This post comes courtesy of our content partners at TechNode.
In China’s new year, elders give the money to children hoping to pass on a year of good fortune and blessings, and the younger generation give the money to their elders as a blessing of longevity and a show of gratitude. In a country where 95 percent of its internet users mobile device to access the internet, more and more people send their red envelopes to their relatives and friends through WeChat, making into a game of who can open them the fastest.
The stroke of midnight rang in the Lunar New Year. At the same time, a shower of red envelopes filled mobile screens across every part of China. New Year’s Eve (除夕 chuxi), the day before Spring Festival (春节 chunjie), is the peak time to grab red envelope (红包 hongbao). There are even tactics to grab hongbaodepending on which phone you use.
Below are the New Year’s Eve data for 2018:
In all age groups, users from the post-’80s generation (those born in the 1980s) were the largest portion of the “Red Packet army,” comprising 32 percent of total users, sending or receiving Red Packets. Post-’90s, post-’70s followed the ranking, comprising 27 percent, 22 percent, respectively.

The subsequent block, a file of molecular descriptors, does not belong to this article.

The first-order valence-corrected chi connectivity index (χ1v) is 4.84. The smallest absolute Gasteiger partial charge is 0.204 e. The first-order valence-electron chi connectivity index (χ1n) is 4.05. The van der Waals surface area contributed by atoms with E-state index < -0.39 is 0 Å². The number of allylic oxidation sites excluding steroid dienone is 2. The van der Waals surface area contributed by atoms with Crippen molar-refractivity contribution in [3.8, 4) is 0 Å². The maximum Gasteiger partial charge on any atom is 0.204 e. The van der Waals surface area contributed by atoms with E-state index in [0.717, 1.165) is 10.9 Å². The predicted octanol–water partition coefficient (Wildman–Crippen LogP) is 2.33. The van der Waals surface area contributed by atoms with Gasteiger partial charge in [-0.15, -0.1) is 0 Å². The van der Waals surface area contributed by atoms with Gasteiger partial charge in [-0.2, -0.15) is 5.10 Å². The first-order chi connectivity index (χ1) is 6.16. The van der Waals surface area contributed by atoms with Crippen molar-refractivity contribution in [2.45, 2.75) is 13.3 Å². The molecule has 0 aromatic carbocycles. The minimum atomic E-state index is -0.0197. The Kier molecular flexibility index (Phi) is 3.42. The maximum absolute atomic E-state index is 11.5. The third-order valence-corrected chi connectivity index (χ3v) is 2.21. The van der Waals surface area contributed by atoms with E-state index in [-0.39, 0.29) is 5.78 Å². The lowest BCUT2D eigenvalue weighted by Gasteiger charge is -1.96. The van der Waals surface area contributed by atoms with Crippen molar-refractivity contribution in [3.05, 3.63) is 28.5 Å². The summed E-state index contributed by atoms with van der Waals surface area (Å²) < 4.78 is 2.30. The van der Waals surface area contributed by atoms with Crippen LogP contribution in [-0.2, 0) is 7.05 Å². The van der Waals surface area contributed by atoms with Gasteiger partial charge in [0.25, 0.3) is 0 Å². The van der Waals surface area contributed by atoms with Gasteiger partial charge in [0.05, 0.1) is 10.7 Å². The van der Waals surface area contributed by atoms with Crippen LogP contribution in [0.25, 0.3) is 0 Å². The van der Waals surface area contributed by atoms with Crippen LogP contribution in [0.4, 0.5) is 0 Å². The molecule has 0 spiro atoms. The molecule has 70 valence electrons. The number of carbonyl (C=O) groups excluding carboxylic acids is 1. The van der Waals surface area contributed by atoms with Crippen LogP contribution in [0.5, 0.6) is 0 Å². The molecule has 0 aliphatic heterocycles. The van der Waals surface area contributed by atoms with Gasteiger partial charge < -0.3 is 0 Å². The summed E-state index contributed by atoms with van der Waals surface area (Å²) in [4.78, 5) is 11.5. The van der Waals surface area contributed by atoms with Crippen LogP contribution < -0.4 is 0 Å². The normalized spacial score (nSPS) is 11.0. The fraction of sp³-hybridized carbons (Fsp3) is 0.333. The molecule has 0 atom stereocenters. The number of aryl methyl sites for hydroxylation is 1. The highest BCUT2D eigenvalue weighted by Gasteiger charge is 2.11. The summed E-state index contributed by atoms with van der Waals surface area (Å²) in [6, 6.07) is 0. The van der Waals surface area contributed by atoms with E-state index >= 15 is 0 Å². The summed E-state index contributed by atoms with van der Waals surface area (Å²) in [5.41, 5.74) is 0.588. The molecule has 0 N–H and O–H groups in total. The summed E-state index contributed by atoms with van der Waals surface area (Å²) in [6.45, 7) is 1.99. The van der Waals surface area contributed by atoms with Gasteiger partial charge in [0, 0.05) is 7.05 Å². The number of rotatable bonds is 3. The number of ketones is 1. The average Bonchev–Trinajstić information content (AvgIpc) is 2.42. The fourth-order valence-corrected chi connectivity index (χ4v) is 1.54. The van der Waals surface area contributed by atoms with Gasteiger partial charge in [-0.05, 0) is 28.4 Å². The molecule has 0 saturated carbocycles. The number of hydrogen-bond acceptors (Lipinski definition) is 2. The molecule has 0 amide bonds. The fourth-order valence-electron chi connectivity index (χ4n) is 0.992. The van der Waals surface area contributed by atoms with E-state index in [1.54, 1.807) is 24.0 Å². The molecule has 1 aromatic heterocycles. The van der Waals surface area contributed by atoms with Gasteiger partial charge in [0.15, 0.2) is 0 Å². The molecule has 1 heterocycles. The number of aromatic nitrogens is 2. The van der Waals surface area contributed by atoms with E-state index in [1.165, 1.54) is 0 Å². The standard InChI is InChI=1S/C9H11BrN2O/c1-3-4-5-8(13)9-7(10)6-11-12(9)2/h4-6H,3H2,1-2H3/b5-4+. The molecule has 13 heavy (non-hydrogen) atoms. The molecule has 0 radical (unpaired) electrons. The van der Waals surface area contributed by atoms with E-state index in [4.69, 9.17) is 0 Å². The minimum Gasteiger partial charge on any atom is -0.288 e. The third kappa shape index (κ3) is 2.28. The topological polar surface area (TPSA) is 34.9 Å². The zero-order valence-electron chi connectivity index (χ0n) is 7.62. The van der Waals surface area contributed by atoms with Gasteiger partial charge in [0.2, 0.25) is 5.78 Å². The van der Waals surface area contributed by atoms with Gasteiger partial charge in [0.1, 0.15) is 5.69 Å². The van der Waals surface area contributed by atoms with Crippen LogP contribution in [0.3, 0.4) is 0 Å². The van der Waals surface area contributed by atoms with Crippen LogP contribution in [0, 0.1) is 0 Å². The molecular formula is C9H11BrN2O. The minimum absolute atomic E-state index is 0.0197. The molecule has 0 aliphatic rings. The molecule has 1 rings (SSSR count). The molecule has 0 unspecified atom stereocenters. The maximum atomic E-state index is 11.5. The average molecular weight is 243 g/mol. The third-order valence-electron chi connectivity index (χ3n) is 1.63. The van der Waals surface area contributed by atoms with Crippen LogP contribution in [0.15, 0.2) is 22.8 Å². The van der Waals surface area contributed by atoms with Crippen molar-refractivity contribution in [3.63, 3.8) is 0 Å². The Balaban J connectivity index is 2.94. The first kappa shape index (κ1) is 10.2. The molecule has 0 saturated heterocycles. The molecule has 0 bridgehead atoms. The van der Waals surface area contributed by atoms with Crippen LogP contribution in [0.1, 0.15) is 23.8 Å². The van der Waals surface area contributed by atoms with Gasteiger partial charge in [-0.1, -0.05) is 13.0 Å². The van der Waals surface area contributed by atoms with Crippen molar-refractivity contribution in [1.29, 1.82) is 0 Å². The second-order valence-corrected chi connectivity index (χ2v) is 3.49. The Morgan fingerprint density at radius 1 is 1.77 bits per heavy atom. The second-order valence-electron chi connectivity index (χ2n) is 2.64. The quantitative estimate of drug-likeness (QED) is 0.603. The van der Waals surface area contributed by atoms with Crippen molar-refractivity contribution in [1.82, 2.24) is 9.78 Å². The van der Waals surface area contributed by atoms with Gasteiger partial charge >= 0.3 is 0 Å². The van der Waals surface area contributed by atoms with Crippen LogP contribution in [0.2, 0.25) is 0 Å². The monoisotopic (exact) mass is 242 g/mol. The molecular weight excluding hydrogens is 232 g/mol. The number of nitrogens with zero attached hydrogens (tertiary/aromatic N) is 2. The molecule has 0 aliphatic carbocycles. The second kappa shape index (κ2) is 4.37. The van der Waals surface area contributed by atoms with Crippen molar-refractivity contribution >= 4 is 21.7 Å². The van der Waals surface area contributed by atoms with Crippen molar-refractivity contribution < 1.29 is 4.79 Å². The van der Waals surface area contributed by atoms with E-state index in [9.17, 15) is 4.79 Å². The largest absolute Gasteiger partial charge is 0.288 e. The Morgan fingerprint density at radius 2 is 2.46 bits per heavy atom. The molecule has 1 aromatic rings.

WeChat was even able to track the fastest single user and the most generous:
The report also tracked how users spent their time during the New Year’s Eve through their purchases.
With an attempt for Tencent to keep its first place in hongbao war, WeChat Pay also announced hongbaoraffles throughout the seven-day Spring Festival holiday. Stay tuned to see who won the 2018 hongbaobattle as the Spring Festival comes to a close.